Clement of Rome

    If we do the will of Christ, we shall obtain rest; but if not, if we neglect his commandments, nothing will rescue us from eternal punishment (Second Clement 5:5 [A.D. 150]).


    Justin Martyr

    No more is it possible for the evildoer, the avaricious, and the treacherous to hide from God than it is for the virtuous. Every man will receive the eternal punishment or reward which his actions deserve. Indeed, if all men recognized this, no one would choose evil even for a short time, knowing that he would incur the eternal sentence of fire. On the contrary, he would take every means to control himself and to adorn himself in virtue, so that he might obtain the good gifts of God and escape the punishments (First Apology 12 [A.D. 151]).

    [Jesus] shall come from the heavens in glory with his angelic host, when he shall raise the bodies of all the men who ever lived. Then he will clothe the worthy in immortality; but the wicked, clothed in eternal sensibility, he will commit to the eternal fire, along with the evil demons (ibid. 52).


    The Martyrdom of Polycarp

    Fixing their minds on the grace of Christ, [the martyrs] despised worldly tortures and purchased eternal life with but a single hour. To them, the fire of their cruel torturers was cold. They kept before their eyes their escape from the eternal and unquenchable fire (Martyrdom of Polycarp2:3 [A.D. 155]).


    Athenagoras

    We [Christians] are persuaded that when we are removed from this present life we shall live another life, better than the present one. . . . Then we shall abide near God and with God, changeless and free from suffering in the soul . . . or if we fall with the rest [of mankind], a worse one and in fire; for God has not made us as sheep or beasts of burden, a mere incidental work, that we should perish and be annihilated (Plea for the Christians 31 [A.D. 177]).


    Theophilus of Antioch

    Give studious attention to the prophetic writings [the Bible] and they will lead you on a clearer path to escape the eternal punishments and to obtain the eternal good things of God.... [God] will examine everything and will judge justly, granting recompense to each according to merit. To those who seek immortally by the patient exercise of good works, he will give everlasting life, joy, peace, rest, and all good things. . . , For the unbelievers and for the contemptuous and for those who do not submit to the truth but assent to iniquity, when they have been involved in adulteries, and fornications, and homosexualities, and avarice, and in lawless idolatries, there will be wrath and indignation, tribulation and anguish; and in the end, such men as these will be detained in everlasting fire (To Autolycus 1:14 [A.D. 181]).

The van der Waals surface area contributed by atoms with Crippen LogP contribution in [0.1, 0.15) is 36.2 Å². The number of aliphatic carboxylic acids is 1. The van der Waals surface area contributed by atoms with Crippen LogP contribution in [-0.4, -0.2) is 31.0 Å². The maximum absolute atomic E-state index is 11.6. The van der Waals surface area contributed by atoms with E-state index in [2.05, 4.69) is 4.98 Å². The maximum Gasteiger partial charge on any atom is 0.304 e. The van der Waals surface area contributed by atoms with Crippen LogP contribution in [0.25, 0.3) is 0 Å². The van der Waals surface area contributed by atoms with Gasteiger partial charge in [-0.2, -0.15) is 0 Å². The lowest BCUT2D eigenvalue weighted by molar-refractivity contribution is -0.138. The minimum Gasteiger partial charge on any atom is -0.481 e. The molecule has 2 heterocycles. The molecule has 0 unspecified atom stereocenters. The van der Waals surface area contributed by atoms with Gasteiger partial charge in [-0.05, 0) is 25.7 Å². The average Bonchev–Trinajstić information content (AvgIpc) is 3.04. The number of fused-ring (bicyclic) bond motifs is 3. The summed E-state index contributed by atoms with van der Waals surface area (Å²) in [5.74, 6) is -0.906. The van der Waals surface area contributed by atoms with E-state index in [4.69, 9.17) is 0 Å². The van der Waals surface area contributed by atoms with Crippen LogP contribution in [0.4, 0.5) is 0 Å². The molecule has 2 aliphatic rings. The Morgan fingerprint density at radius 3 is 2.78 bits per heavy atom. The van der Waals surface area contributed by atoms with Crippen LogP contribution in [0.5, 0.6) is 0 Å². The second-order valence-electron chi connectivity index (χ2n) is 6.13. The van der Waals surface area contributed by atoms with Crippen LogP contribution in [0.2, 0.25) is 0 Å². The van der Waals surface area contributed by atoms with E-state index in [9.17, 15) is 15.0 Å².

Irenaeus

    The penalty increases for those who do not believe the Word of God and despise his coming. . . . It is not merely temporal, but eternal. To whomsoever the Lord shall say, "Depart from me, accursed ones, into the everlasting fire," they will be damned forever (Against Heresies 4:28:2 [A.D. 189]).


    Hippolytus

    Standing before [Christ's] judgment, all of them, men, angels, and demons, crying out in one voice, shall say: "Just is your judgment!" And the righteousness of that cry will be apparent in the recompense made to each. To those who have done well, everlasting enjoyment shall be given; while to the lovers of evil shall be given eternal punishment. The unquenchable and unending fire awaits these latter, and a certain fiery worm which does not die and which does not waste the body but continually bursts forth from the body with unceasing pain. No sleep will give them rest; no night will soothe them; no death will deliver them from punishment; no appeal of interceding friends will profit them (Against the Greeks3 [A.D. 212]).


    Minucius Felix

    I am not ignorant of the fact that many, in the consciousness of what they deserve, would rather hope than actually believe that there is nothing for them after death. They would prefer to be annihilated rather than be restored for punishment. . . . Nor is there measure nor end to these torments. That clever fire burns the limbs and restores them, wears them away and yet sustains them, just as fiery thunderbolts strike bodies but do not consume them (Octavius 34:12-5:3 [A.D. 226]).